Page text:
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Silverado Banking Savings Loan

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BUSINESS
July 4, 1991 | From Times Staff and Wire Reports
Silverado's Accountant to Pay $20 Million: U.S. District Judge Sherman Finesilver of Denver approved a $20-million settlement of a government suit against Coopers & Lybrand, the accounting firm that audited Silverado Banking, Savings & Loan before its collapse in 1988. The firm was accused of holding a flawed Silverado audit in 1986.
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BUSINESS
February 13, 1993 | From Associated Press
The former chairman of the failed Silverado savings and loan was acquitted Friday of charges he illegally used about one-third of a $1.45-million loan from the thrift for personal use. A jury in U.S. District Court in Denver took 4 1/2 hours to acquit Michael Wise of two bank fraud counts--misapplying a loan from a federally insured thrift and making a false entry in Silverado's accounts. "I'm thrilled. That's all I want to say right now," Wise said after the verdict.
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BUSINESS
December 1, 1992 | From Times Staff and Wire Reports
Silverado Ex-Shareholder Sentenced to Prison: W. James Metz, former majority shareholder of the failed Silverado Banking, Savings & Loan Assn., was sentenced to two years in prison for misapplying thrift funds. However, citing the defendant's cooperation with an ongoing investigation of the thrift's collapse, U.S. District Judge Jim Carrigan suspended all but six months of the prison term and ordered Metz to spend 18 months on probation and perform 500 hours of community service.
BUSINESS
March 27, 1992 | From Times Staff and Wire Reports
Neil Bush Paid $50,000 in S&L Deal: President Bush's son, Neil Bush, paid $50,000 to settle a lawsuit over his role in the $1-billion downfall of a savings and loan, the Rocky Mountain News reported. Bush and seven other officers and directors of the failed Silverado Banking Savings & Loan agreed to pay substantial penalties to settle the 1990 suit by U.S. regulators, the paper reported.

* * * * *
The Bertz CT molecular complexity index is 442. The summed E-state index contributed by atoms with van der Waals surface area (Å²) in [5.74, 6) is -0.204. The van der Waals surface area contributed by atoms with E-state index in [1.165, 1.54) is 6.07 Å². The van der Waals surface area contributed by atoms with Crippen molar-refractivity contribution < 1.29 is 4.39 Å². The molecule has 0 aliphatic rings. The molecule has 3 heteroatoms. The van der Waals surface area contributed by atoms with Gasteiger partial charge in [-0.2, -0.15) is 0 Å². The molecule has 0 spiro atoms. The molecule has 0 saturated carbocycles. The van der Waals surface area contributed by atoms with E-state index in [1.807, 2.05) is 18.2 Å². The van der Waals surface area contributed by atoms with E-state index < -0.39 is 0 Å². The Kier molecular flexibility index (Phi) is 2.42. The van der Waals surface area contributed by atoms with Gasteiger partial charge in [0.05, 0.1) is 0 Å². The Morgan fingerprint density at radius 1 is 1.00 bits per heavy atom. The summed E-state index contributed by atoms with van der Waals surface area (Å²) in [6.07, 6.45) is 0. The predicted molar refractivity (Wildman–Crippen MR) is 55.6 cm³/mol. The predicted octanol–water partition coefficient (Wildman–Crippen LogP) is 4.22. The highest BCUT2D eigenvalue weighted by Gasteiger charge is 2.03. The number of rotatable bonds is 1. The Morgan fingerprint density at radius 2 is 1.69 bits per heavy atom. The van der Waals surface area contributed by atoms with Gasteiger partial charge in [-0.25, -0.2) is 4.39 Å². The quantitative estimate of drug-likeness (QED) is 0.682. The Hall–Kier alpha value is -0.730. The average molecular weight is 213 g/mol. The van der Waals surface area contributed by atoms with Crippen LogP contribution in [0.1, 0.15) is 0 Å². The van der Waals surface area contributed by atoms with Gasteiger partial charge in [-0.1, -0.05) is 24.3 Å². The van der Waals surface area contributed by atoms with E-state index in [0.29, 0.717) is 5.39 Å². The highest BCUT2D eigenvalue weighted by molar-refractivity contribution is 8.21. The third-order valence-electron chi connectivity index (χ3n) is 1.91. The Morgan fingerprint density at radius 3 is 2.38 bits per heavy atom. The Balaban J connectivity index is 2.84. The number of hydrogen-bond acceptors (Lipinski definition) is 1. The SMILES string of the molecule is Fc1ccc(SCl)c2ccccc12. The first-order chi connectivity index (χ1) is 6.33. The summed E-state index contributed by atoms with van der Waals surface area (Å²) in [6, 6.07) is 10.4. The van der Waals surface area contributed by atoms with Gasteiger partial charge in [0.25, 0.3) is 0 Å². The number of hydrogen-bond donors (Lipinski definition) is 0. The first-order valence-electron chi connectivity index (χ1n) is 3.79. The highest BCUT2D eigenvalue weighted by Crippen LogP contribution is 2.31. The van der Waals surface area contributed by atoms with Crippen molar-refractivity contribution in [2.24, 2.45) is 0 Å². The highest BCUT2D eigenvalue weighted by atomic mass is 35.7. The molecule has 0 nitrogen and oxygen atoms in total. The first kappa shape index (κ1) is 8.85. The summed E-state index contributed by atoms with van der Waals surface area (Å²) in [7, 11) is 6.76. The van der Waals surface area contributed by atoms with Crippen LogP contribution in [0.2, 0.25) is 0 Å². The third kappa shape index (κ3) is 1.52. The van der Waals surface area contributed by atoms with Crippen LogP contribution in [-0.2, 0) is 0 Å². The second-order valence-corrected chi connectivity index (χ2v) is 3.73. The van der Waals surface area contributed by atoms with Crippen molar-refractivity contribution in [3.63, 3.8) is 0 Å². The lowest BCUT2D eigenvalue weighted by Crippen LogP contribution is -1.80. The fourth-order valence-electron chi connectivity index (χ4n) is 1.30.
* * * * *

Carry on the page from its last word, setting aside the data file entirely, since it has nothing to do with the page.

BUSINESS
October 30, 1992 | CAROL SMITH, SPECIAL TO THE TIMES
The bankruptcy trial of Bill L. Walters, a former Denver real estate developer and a key figure in the collapse of Silverado Banking, Savings & Loan, concluded in U.S. Bankruptcy Court on Thursday with closing arguments. Judge John Wilson said he will consider the arguments before deciding whether to approve Walters' application to liquidate his assets under Chapter 7 of the U.S. Bankruptcy Code. He set no date for a ruling.
BUSINESS
October 29, 1992 | CAROL SMITH, SPECIAL TO THE TIMES
A federal bankruptcy judge will hear final arguments today before deciding whether an associate in failed Silverado Banking, Savings & Loan should be allowed to declare bankruptcy or whether he has hidden assets and is liable for his debts. Bill L. Walters, formerly a Denver real estate developer, says he owes creditors $279 million and has asked Judge John J. Wilson to approve his application to liquidate his assets under Chapter 7 of the U.S. Bankruptcy Code.
BUSINESS
September 11, 1992 | From Times Staff and Wire Services
The former head of a Colorado thrift where President Bush's youngest son was a director was indicted Thursday on allegations that he diverted $458,000 in bank money for his own use, federal authorities in Denver said. The three-count indictment also accuses Michael R. Wise, former chairman and chief executive of Silverado Banking, Savings & Loan Assn., of falsifying Silverado's books to disguise his activities.
BUSINESS
June 24, 1992 | JAMES M. GOMEZ, TIMES STAFF WRITER
A former developer who was an associate in failed Silverado Banking, Savings & Loan testified Tuesday that he was not guilty of hiding millions of dollars in assets when he declared bankruptcy almost two years ago. Bill L. Walters, once one of Denver's leading real estate developers, is charged with lying to federal officials when he told Congress in 1990 that he was broke. In a three-day trial in U.S. Bankruptcy Court in Santa Ana, Walters is trying to persuade bankruptcy Judge John J.
BUSINESS
March 27, 1992 | From Times Staff and Wire Reports
Neil Bush Paid $50,000 in S&L Deal: President Bush's son, Neil Bush, paid $50,000 to settle a lawsuit over his role in the $1-billion downfall of a savings and loan, the Rocky Mountain News reported. Bush and seven other officers and directors of the failed Silverado Banking Savings & Loan agreed to pay substantial penalties to settle the 1990 suit by U.S. regulators, the paper reported.
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